-----BEGIN CERTIFICATE REQUEST----- MIIC4jCCAcoCAQAwgZwxCzAJBgNVBAYTAlVTMQswCQYDVQQIEwJDQTEWMBQGA1UE BxMNU2FuIEZyYW5jaXNjbzEeMBwGA1UEChMVRXhhbXBsZSBDb21wYW55LCBJbmMu MQwwCgYDVQQLEwNXZWIxGDAWBgNVBAMTD3d3dy5leGFtcGxlLmNvbTEgMB4GCSqG SIb3DQEJARYRYWRtaW5AZXhhbXBsZS5jb20wggEiMA0GCSqGSIb3DQEBAQUAA4IB DwAwggEKAoIBAQDPMUqqvVVqmVr25qhaPCzUpnzbhzG8NoN3ps6DA1NnFbGd34/B CgV77bzNbwdrnYb92QAuJB+a1ZjrOdv6fUYiXUi5eiOWXnsjpMtqGmv0Om62XELV THYqjMU5xbiiAzfB4Yqg1BMxv1lyAb427fNTFqqCpjk5lS9yuIEdGcXCGzOVVdsn 1Ojl8FcnD4s9a7J46ZyPaSDSUL4dXHRXSRvSbf3erGSYJDyX4WV2I56Yy46fTW7l mgLjlEubmo/lbtl5ppHqc4Ex7ttgrkU/VdivB4koRwHbse4XnVemy20KGS2NYtbB kv1WW1EG3RTA9/x1akoJuLrQ/BYqnX4rYG/RAgMBAAGgADANBgkqhkiG9w0BAQUF AAOCAQEAi4XXcxzaXPwC2M0Ea1aOXn7lQLHa5jGapoJIZvjTYpwreww4StWh9Qgb 4rizv0xj5eM5bHZTWMISWkx9k9wAPgOKQXIu6gYAdJup4KhQRL/AzV8/lRmWwYMI 0VjY8NDQqrONFrS3lJBpNsnaVcQ0ibDLQ4ojaHagfIXaopKtfu5TLFjp0L0qen3C duNZAZsjcGWCj/bxKFlGp+YxTyFL1ThKRHoAm5W67zhv28ZoWIRr7Q+ENLxLTBTa 2y5rrBdoMOJPjA7kq+X8ZaWSpGfSs2dlFsBlOo34SUcEtvFtYAMJF4emV1Isu2ru lBPyrMulNw0VY4XpX1/LBTotKV28hw== -----END CERTIFICATE REQUEST-----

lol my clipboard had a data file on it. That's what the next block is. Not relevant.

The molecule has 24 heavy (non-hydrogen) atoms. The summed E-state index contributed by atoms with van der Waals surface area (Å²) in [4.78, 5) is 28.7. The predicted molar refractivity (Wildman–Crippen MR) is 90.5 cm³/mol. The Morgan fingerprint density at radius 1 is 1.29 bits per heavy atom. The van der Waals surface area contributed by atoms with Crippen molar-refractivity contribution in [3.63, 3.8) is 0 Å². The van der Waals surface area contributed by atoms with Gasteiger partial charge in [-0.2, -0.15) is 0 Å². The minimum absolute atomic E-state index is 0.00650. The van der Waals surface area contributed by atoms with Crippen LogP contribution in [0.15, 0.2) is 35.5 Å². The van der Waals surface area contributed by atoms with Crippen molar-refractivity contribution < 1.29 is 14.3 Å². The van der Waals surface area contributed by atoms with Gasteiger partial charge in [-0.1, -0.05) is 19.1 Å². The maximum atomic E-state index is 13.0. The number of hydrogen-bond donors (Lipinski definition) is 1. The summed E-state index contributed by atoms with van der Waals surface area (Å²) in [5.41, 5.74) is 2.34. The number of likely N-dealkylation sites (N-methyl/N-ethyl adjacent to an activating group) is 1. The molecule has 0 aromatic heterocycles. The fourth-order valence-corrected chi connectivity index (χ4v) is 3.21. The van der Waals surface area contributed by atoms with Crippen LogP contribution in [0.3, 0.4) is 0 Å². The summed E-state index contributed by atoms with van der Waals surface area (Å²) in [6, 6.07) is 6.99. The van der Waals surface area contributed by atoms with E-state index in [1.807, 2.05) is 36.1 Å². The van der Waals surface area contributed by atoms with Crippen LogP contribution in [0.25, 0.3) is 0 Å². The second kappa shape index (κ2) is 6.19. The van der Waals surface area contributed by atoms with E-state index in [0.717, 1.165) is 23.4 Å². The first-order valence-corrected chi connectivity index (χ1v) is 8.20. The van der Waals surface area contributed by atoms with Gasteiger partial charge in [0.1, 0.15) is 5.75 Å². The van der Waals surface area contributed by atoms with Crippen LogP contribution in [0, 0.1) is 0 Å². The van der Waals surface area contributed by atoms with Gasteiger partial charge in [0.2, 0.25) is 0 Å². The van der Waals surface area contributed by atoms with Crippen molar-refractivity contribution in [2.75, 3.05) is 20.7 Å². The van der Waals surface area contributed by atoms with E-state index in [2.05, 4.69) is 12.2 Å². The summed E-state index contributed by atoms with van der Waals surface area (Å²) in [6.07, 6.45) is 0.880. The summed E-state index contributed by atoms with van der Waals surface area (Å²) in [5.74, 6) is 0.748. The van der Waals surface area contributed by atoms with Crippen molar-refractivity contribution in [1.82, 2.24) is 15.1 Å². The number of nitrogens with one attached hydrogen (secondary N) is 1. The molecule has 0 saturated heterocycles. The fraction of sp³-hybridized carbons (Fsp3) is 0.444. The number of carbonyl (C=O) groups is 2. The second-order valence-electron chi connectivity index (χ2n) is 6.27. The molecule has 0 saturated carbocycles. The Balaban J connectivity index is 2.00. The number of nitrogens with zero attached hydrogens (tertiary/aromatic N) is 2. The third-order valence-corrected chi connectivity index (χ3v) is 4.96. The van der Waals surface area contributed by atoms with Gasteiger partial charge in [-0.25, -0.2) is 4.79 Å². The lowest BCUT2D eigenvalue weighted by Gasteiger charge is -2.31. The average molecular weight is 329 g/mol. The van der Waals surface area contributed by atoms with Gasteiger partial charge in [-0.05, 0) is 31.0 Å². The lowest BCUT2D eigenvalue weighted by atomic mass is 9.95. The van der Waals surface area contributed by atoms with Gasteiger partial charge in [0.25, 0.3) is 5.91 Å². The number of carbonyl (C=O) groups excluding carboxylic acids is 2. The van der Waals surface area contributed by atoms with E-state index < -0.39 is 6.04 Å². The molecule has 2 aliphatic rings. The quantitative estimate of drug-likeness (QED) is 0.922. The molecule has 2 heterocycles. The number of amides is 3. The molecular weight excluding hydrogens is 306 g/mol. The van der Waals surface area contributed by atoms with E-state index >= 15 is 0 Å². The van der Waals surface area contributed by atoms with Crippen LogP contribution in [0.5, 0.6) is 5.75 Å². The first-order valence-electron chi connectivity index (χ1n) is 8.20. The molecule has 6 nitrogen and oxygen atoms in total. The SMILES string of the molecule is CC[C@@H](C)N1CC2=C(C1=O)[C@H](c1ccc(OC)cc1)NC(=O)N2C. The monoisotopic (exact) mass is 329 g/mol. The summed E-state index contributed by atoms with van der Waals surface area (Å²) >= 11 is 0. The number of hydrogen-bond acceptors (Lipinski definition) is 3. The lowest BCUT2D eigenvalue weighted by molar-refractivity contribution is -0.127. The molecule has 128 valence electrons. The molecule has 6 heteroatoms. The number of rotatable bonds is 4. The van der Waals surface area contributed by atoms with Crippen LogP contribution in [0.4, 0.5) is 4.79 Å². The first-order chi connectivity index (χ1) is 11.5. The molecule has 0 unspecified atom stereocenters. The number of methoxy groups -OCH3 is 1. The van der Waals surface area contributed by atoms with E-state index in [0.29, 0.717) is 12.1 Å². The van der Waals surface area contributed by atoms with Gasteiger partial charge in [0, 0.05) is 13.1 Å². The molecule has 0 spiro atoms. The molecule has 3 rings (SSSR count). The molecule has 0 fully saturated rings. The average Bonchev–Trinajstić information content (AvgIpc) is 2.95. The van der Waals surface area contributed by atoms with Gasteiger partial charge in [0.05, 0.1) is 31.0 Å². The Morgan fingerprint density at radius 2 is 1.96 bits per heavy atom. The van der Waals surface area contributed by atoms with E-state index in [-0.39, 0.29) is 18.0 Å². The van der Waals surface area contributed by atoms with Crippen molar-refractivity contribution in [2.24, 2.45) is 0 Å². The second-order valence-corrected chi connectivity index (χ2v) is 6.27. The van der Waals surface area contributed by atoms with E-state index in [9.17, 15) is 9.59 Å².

Let us now verify that the CSR contains what we want it to contain, shall we? Run the following command and check the output.
openssl req -text -verify -in example.com.csr
Look for the Subject: line. It should show something like:
... Subject: C=US, ST=CA, L=San Francisco, O=Example Company, Inc., OU=Web, CN=www.example.com/emailAddressfirstname.lastname@example.org ...
And this file, example.com.csr can be sent to the SSL certificate provider for generating the certificate.
4. CSR Verification
Once the SSL certificate provider receives the CSR, they will verify the informaton submitted in the request.
For Domain Validated certificates, this involves verifying that the requester (you) has control over the domain specified in the Common Name field. To accomplish this, they might request you to place a specific named file at a particular URL on the server. Or they might ask you to click a link in an email sent to an address on that server.
An Extended Validation certificate is issued only after they conduct rigorous background checks on the company according to the guidelines laid out by the Certificate Authority/Browser (CA/B) Forum. Thus verification methods might be different for the various kinds of certificates.
Once the verification is complete, you will receive your SSL certificate.
In this article, we covered the basics of how to create an RSA key and a CSR (Certificate Signing Request) for obtaining an SSL certificate. The CSR must be sent to a certifying authority (such as an SSL certificate provider) to perform verification. Following this, they will send you your certificate. In the next article, we cover how to install the certificate into your Apache web server or an Nginx web server